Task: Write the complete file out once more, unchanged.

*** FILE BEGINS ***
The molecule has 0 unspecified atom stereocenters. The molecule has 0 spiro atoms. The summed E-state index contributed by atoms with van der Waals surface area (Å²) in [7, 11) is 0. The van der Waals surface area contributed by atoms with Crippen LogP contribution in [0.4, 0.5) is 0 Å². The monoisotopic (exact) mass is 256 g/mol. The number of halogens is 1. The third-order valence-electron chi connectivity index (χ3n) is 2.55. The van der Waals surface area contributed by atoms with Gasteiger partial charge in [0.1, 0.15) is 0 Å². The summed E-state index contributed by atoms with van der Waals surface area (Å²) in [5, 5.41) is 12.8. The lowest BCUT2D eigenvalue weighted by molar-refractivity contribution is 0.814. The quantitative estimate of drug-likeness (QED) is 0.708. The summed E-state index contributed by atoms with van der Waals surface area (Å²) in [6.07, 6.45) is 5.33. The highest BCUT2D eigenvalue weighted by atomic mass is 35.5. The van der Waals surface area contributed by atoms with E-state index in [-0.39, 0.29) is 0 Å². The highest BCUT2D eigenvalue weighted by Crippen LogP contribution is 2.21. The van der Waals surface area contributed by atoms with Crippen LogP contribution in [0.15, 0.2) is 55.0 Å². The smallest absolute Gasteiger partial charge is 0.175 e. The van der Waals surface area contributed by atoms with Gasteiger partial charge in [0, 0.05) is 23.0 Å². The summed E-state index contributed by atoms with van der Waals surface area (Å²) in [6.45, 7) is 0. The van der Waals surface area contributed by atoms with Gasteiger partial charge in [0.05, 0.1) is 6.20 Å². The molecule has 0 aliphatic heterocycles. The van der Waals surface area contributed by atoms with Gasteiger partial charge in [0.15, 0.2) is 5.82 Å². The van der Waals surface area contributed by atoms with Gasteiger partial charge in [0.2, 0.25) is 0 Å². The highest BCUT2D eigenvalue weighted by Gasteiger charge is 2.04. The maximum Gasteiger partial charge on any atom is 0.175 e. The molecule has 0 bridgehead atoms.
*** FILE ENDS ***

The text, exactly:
The molecule has 0 unspecified atom stereocenters. The molecule has 0 spiro atoms. The summed E-state index contributed by atoms with van der Waals surface area (Å²) in [7, 11) is 0. The van der Waals surface area contributed by atoms with Crippen LogP contribution in [0.4, 0.5) is 0 Å². The monoisotopic (exact) mass is 256 g/mol. The number of halogens is 1. The third-order valence-electron chi connectivity index (χ3n) is 2.55. The van der Waals surface area contributed by atoms with Gasteiger partial charge in [0.1, 0.15) is 0 Å². The summed E-state index contributed by atoms with van der Waals surface area (Å²) in [5, 5.41) is 12.8. The lowest BCUT2D eigenvalue weighted by molar-refractivity contribution is 0.814. The quantitative estimate of drug-likeness (QED) is 0.708. The summed E-state index contributed by atoms with van der Waals surface area (Å²) in [6.07, 6.45) is 5.33. The highest BCUT2D eigenvalue weighted by atomic mass is 35.5. The van der Waals surface area contributed by atoms with E-state index in [-0.39, 0.29) is 0 Å². The highest BCUT2D eigenvalue weighted by Crippen LogP contribution is 2.21. The van der Waals surface area contributed by atoms with Crippen LogP contribution in [0.15, 0.2) is 55.0 Å². The smallest absolute Gasteiger partial charge is 0.175 e. The van der Waals surface area contributed by atoms with Gasteiger partial charge in [0, 0.05) is 23.0 Å². The summed E-state index contributed by atoms with van der Waals surface area (Å²) in [6.45, 7) is 0. The van der Waals surface area contributed by atoms with Gasteiger partial charge in [0.05, 0.1) is 6.20 Å². The molecule has 0 aliphatic heterocycles. The van der Waals surface area contributed by atoms with Gasteiger partial charge in [0.15, 0.2) is 5.82 Å². The van der Waals surface area contributed by atoms with Gasteiger partial charge in [0.2, 0.25) is 0 Å². The highest BCUT2D eigenvalue weighted by Gasteiger charge is 2.04. The maximum Gasteiger partial charge on any atom is 0.175 e. The molecule has 0 bridgehead atoms.